Table of Contents

Letters to the Editors

Thank you, Howard

Howard Zinn's chapter on the Vietnam War (Vol. 22, No.1) was quite an eye opener for me. I knew some of the details leading up to the war but not the whole perspective as Zinn describes it. What a shameful history we have.

I graduated from a private conservative high school in 1969. We did not discuss the Vietnam War in class and we certainly did not discuss it at home. For this reason, I went through this period somewhat uninformed. I regret not knowing more about the reasons for the war at that time for I missed an opportunity to stand up for peace and justice.

This article and the others concerning war, recruitment by the military, and the perspective used in our history books are so timely. The protests over the Vietnam War were carried on the backs of enlightened students. If we are ever going to stop the United States' aggressive interventions into other countries, it again will have to begin with our students. Thank you for some of the great ideas and resources to help teachers with this. This madness must cease.

— M. T. Cowley
LaGrange, Ky.

Dispelling Asian Myths

I wanted to thank you for publishing "You're Asian, How Could You Fail Math?" (Vo1. 22, No. 2). It is unsettling to read how little has changed despite the larger population of Asian students in the classroom. I taught in a bilingual Chinese-English classroom for two years in the New York City system. The article's inclusion of economics and income as a factor in discrimination resonated for me. Often I saw my students cope with being intimidated and mugged by black, Hispanic, and white students because they believed that they "had all the money." However, in the same instance these non-Chinese students would make fun of the newly immigrated Chinese students because they did not wear the popular designer brands!

What made the situation more difficult was that my students were predominantly Fukienese and I am Cantonese. Just like the non-Chinese students assumed they had money, my students assumed that I had money. It was this draining cycle of false assumptions and disrespect. Teaching was a disappointing but eye-opening experience for me.

I am still involved in education issues that impact Asian American students. I stepped away from activism and promotion to hone my skills as a curriculum developer and program director. As frustrating as articles like this one are to read, I am glad there are teachers/writers voicing these ongoing discrepancies in schools.

— Vincent Young
www.cranialgunk.org

AFT Called Out

I recently received a letter from Edward J. McElroy, president of the American Federation of Teachers, detailing the AFT Executive Council's endorsement of Hillary Clinton for president. The council's praise of Clinton's achievements, however, failed to utter a single word of concern about our illegal and immoral invasion and occupation of Iraq — a human catastrophe that has left an estimated one million people dead and driven another four million from their homes.

Since the Executive Council went through an "exhaustive process" before coming to its endorsement of Clinton, I asked McElroy whether the following items were considered:

(1) Clinton voted to give President Bush the authority to invade Iraq — in violation of the Constitution that gives war-making power to Congress alone.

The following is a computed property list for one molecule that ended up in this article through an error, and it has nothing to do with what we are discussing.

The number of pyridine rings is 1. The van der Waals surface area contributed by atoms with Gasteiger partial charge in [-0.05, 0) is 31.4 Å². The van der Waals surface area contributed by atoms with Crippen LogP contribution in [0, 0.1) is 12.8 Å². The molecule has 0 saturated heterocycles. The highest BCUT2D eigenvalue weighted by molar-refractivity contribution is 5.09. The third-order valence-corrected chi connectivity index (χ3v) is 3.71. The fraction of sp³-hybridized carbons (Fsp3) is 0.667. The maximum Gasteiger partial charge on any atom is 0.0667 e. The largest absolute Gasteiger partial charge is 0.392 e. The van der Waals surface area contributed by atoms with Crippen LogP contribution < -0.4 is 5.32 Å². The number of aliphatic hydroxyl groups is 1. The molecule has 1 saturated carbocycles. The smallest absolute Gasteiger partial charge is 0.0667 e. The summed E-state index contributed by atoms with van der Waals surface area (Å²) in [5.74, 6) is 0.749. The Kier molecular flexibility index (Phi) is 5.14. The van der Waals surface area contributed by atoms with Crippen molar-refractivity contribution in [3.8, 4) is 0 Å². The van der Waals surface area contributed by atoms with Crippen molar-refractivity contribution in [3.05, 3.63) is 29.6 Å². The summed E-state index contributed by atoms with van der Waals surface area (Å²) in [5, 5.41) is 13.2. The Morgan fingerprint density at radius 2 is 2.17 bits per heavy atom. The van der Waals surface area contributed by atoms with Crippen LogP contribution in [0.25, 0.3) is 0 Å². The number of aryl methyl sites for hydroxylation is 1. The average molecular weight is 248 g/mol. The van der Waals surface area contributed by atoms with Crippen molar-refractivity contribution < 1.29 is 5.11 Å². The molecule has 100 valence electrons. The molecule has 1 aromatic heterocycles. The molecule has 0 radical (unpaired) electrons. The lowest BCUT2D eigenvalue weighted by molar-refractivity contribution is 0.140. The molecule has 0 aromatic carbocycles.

(2) Despite Clinton's claim that she's been "a consistent critic [of the war] from the beginning" (New York Times, 8/10/06), she has voted for every appropriation bill to continue the conflict — a total of $611 billion thus far on the way to an estimated final cost of $2.5 trillion.

Her tactical criticisms are a calculated and insincere response to the Iraqi resistance and increasing domestic opposition. Voting for the U.S. invasion and every funding bill to continue it makes one a supporter — not a critic! Clinton does not oppose this criminal outrage; she merely questions how the crime is being committed.

(3) Clinton was silent as first lady, and then as senator supported the U.S.-led U.N. sanctions in Iraq that led to the deaths of hundreds of thousands of children. In stark contrast, Denis Halliday and Hans Von Sponeck, former U.N. Humanitarian Coordinators in Iraq, called these sanctions "genocidal" and resigned in protest. According to recent media reports, the sanctions and war have led to the worst increase in child mortality of any country on record. A recent Oxfam report states that the war has brought "extreme poverty" to Iraq, with its children "traumatized, malnourished and homeless."

The AFT letter also asserted, "As a private citizen, as first lady...and as a U.S. Senator, ...Clinton has been committed to improving the lives of children and working men and women." Huge improvements could have been made if the funds used in the invasion and occupation of Iraq were used to address the staggering inequality and poverty our children face in schools and social life. Based on U.S. population figures and the current ($611 billion) and estimated total cost of the war ($2.5 trillion), the people of Milwaukee, for example, have paid out some $1.2 billion thus far of their final bill of $5 billion for the conflict.

Think of what life-affirming programs could be created and sustained for the children of the U.S. with the funds now being lost to violence and devastation — every dollar of which has been approved by Hillary Clinton, the presidential candidate endorsed by the American Federation of Teachers.

— John Marciano,
Professor Emeritus,
State University of New York, College at Cortland
United University Professions/AFT Local 2190
Santa Monica, Calif.